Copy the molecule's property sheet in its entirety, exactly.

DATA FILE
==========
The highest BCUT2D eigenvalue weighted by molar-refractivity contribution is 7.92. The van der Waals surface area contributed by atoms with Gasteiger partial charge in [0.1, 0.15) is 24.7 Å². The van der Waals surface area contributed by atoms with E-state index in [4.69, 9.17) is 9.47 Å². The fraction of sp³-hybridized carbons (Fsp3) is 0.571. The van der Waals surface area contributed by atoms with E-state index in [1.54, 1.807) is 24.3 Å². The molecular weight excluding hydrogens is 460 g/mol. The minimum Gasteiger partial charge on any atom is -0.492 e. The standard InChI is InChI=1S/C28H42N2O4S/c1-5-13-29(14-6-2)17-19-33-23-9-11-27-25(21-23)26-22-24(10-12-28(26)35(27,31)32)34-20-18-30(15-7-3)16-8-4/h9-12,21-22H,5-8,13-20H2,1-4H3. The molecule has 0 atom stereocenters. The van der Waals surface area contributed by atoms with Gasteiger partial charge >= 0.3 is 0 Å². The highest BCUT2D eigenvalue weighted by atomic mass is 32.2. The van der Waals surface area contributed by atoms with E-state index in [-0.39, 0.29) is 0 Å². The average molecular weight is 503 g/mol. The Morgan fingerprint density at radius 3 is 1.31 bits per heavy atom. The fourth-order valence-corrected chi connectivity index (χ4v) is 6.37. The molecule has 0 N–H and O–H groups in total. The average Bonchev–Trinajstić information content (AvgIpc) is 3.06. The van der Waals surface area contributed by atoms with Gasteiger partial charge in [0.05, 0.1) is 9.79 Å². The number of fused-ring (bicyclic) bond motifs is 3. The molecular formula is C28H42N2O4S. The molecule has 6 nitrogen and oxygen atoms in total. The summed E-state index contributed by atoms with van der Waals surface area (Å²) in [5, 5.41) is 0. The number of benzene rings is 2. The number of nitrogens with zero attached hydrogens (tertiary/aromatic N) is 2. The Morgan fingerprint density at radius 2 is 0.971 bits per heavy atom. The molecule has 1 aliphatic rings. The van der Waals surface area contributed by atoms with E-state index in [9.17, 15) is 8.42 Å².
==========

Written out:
The highest BCUT2D eigenvalue weighted by molar-refractivity contribution is 7.92. The van der Waals surface area contributed by atoms with Gasteiger partial charge in [0.1, 0.15) is 24.7 Å². The van der Waals surface area contributed by atoms with E-state index in [4.69, 9.17) is 9.47 Å². The fraction of sp³-hybridized carbons (Fsp3) is 0.571. The van der Waals surface area contributed by atoms with E-state index in [1.54, 1.807) is 24.3 Å². The molecular weight excluding hydrogens is 460 g/mol. The minimum Gasteiger partial charge on any atom is -0.492 e. The standard InChI is InChI=1S/C28H42N2O4S/c1-5-13-29(14-6-2)17-19-33-23-9-11-27-25(21-23)26-22-24(10-12-28(26)35(27,31)32)34-20-18-30(15-7-3)16-8-4/h9-12,21-22H,5-8,13-20H2,1-4H3. The molecule has 0 atom stereocenters. The van der Waals surface area contributed by atoms with Gasteiger partial charge >= 0.3 is 0 Å². The highest BCUT2D eigenvalue weighted by atomic mass is 32.2. The van der Waals surface area contributed by atoms with E-state index in [-0.39, 0.29) is 0 Å². The average molecular weight is 503 g/mol. The Morgan fingerprint density at radius 3 is 1.31 bits per heavy atom. The fourth-order valence-corrected chi connectivity index (χ4v) is 6.37. The molecule has 0 N–H and O–H groups in total. The average Bonchev–Trinajstić information content (AvgIpc) is 3.06. The van der Waals surface area contributed by atoms with Gasteiger partial charge in [0.05, 0.1) is 9.79 Å². The number of fused-ring (bicyclic) bond motifs is 3. The molecular formula is C28H42N2O4S. The molecule has 6 nitrogen and oxygen atoms in total. The summed E-state index contributed by atoms with van der Waals surface area (Å²) in [5, 5.41) is 0. The number of benzene rings is 2. The number of nitrogens with zero attached hydrogens (tertiary/aromatic N) is 2. The Morgan fingerprint density at radius 2 is 0.971 bits per heavy atom. The molecule has 1 aliphatic rings. The van der Waals surface area contributed by atoms with E-state index in [9.17, 15) is 8.42 Å².